Today’s run: a few slow, easy miles with my favorite big black dog. He’s such a sweetie. I’m so proud of him for still being able to run at such an old age.

So, in my opinion, these peanut butter cups were too un-sweet. I used really dark chocolate because that’s what we had on hand. My husband loved them, but I haven’t had one since trying them several days ago.

These, on the other hand, are TOO sweet! I’ve been inspired by some of the recipes I’ve seen on to try to create a vegan bar/brownie that’s covered first with a layer of cookies or chips and then with a rich, sweet liquid and baked. I tried making these brownie/oreo/coconut milk bars, but they were just too rich. They’re good, and they certainly look yummy, but I have to tweak the recipe before posting it. That’s not stopping me from eating them, of course.

I have to admit, I was downright terrified when I poured the coconut milk mixture on top of the brownie dough. I had never made anything like this, and I just didn’t see how all that liquid would bake into something  – but it did! The mechanics of the recipe worked; I just need to reduce the sweetness a tad. It’s a good excuse to make more brownies, eh?

Too-sweet vs. not-sweet-enough – not a big deal in the grand scheme of things, but definitely a balance that needs to be struck correctly when making dessert!

The concept of balance is something I’m constantly working on. As a lawyer, it is really hard for me to strike a work/life balance; in fact, from talking with other working parents, I’m not convinced that there is ever a perfect work/life balance. My job is so intense, as are my children, that I sort of feel like I am 100% committed to whatever I’m doing at the moment. When I’m practicing, I’m focused 100% on being a lawyer; when I’m at home, it’s 100% focus on the girls; when I’m playing the horn, I’m totally focused on the music I’m working ont; and when I’m teaching, I’m completely focused on my class. Maybe that’s just my personality, though. I tend to do things in a very focused, deliberate, intentional manner.  I tend to feel very strongly about a few certain issues, some of which are very specific (veganism, extended nursing, cloth diapers) and some of which are more general (the environment, animal rights, the rights and needs of the disadvantaged, socialism). If it’s not something I feel strongly about, I generally don’t have an opinion one way or another; I’ve always thought that this makes me laid-back, but maybe it just makes me laid-back in some contexts and super-intense in others 🙂 I wonder if focus and intensity, although both good qualities, can tend to lead to imbalance, as it can be hard to divert focus or difuse intensity.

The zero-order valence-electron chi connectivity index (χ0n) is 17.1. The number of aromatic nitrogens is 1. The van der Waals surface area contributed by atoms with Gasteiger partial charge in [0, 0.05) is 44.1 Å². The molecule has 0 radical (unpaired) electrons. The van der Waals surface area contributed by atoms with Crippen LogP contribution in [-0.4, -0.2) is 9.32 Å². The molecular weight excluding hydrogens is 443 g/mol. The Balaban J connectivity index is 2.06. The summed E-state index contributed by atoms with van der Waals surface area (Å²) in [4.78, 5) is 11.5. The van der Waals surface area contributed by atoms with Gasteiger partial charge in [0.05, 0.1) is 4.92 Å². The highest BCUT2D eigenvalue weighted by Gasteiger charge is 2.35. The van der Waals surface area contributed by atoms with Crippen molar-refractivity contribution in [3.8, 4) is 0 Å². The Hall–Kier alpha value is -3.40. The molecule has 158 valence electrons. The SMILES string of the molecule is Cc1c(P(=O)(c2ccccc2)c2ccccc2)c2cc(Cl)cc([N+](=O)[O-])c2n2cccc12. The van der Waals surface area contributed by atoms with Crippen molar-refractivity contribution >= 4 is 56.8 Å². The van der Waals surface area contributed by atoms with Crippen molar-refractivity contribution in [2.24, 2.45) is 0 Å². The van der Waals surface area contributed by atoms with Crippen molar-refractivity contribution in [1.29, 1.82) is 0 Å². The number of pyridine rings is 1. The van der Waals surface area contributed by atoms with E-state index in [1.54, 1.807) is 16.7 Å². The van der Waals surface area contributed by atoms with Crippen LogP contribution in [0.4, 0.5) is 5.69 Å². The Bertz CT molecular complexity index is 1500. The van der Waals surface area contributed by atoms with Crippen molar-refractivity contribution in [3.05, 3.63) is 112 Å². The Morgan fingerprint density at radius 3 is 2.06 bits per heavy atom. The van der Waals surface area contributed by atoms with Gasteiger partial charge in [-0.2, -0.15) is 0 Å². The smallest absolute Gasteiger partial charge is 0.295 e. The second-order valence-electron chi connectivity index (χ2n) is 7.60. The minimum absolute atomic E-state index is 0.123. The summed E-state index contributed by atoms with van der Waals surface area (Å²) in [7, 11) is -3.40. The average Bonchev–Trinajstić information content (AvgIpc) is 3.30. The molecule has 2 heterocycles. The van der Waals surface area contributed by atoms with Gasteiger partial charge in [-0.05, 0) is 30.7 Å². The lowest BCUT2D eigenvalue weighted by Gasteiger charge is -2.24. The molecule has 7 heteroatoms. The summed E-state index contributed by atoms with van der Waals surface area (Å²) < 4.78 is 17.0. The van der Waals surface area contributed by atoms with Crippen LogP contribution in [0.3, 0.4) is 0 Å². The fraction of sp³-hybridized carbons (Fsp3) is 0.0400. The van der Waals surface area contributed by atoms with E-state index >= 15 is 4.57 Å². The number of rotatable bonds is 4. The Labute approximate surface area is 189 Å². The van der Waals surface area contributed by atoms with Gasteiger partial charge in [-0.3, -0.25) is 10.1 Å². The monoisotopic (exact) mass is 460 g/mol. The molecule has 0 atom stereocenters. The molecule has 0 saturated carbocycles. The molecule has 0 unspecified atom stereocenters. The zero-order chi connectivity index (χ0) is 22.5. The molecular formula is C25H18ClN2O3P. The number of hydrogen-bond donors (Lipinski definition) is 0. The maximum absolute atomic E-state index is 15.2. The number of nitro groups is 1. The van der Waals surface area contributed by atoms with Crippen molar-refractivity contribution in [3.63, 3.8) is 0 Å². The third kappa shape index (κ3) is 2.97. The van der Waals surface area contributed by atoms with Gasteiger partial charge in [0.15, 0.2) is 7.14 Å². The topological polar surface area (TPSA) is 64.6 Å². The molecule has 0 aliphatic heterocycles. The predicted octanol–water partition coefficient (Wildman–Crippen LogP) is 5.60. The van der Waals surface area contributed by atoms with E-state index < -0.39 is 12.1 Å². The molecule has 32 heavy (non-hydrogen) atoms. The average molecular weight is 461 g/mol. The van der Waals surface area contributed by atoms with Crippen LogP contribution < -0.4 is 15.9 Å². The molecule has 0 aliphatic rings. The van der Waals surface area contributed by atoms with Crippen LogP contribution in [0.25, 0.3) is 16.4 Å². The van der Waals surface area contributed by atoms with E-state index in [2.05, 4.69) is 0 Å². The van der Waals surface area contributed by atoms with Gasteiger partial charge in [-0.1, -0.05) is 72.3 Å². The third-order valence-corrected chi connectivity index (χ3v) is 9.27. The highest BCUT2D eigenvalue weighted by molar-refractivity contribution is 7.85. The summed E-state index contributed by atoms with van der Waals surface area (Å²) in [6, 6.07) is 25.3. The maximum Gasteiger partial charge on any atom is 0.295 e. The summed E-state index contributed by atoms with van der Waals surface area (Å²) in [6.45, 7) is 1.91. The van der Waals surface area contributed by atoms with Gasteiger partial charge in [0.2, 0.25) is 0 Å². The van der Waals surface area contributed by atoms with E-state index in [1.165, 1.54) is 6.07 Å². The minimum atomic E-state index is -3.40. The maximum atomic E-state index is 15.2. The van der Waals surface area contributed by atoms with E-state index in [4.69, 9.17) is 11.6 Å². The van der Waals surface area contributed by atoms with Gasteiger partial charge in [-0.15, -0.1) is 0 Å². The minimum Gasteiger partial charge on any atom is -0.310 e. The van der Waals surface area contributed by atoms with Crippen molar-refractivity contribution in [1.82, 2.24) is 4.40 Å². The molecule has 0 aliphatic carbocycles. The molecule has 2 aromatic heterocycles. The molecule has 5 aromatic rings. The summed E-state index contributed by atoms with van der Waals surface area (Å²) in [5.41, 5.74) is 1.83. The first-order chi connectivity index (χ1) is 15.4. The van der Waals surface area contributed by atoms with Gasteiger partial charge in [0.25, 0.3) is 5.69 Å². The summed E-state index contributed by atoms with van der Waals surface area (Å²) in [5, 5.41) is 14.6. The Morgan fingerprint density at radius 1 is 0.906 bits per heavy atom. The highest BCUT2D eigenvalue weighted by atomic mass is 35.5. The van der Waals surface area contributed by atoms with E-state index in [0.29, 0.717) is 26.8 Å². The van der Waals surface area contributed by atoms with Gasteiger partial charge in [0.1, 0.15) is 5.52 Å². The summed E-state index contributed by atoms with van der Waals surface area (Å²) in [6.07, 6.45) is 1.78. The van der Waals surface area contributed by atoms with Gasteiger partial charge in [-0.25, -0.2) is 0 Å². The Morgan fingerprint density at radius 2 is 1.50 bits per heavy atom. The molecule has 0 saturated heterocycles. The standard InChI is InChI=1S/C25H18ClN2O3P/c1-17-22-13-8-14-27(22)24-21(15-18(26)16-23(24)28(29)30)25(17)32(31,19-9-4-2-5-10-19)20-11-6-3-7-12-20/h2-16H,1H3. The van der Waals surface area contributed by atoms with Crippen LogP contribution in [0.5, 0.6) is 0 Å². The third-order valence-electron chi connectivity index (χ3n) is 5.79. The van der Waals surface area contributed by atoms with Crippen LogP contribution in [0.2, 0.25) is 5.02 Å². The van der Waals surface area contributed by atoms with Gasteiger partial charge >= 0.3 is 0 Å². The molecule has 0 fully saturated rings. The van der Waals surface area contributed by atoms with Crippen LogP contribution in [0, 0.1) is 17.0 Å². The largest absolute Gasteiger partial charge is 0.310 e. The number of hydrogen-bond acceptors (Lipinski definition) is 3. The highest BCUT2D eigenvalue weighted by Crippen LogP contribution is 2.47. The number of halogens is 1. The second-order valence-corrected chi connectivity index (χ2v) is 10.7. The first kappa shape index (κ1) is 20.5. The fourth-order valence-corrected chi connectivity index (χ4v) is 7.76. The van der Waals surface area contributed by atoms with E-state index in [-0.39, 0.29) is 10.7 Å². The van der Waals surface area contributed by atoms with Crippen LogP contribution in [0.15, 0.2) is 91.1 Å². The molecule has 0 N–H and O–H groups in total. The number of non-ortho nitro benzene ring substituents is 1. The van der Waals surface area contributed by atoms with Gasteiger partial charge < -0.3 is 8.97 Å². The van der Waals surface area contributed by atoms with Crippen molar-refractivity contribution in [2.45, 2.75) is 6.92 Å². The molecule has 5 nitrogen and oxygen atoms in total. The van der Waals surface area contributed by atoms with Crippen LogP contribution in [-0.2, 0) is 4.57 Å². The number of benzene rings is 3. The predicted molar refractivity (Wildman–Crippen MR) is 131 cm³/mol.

Two areas in which I am always trying to strive towards more balance are exercise and eating. I have run several marathons and run most days of the week, but I’d like to find a middle ground between training for a marathon and running 3 miles every single day. A few years ago I was good at running 3-6 miles on a daily basis, but now it’s 3 miles or 10+ miles.

I also am always aware, in the back of my mind, of unbalanced eating. I’ve been a vegan forever (17 years) and I never have internal battles over whether I want to eat non-vegan food; being a vegan is so a part of my identity that I don’t really have a battle with it. I’m also lucky to have a fast-ish metabolism and slim-ish build, so fat/calories are not something I battle over either. What I have internal battles over is food choices: too much dessert, too much pasta, too much tofu, no fruit, too much of the same veggies over and over. (I LOVE veggies but I rarely eat fruit – terrible, I know!). Lately I’ve been devoting some mental energy to thinking about going raw for a day a week, or a few days a month. I wonder if eating a raw diet every now and then would force me to consume food more intentionally and pay more attention to what I put in my body. I think for many people, going vegan does that, but as I said, I’ve been vegan for so  long that it is completely second-nature to me – no thought required! I wonder if eating raw would be good for both my body and my mind.

Any thoughts? Does anyone out there have opinions on going raw, either completely or part-time, or any thoughts on how to achieve balance in a particular aspect of your life? Do you think there’s such a thing as work-life balance? Have you achieved it?


2 responses to “Balance

  1. Yes indeed, balance is so essential to, well, everything! That’s what I’m always telling people when they ask how I can manage to hold down a part time job, take classes, blog, write cookbooks, and do freelance photography. It all works when I can balance that stuff with scheduled down time. 🙂

    That being said, I take the same approach to the whole raw concept. For me, it makes the most sense to mix raw and cooked regularly, because there are many benefits (health, taste) to be gained from both.

    • You are right; balance is part of, and essential to, everything! It puzzles me that balance is something that some of us conscientiously work at, and that for others it is basically unattainable (and yet I know people for whom it is not at all an issue – it just comes naturally).

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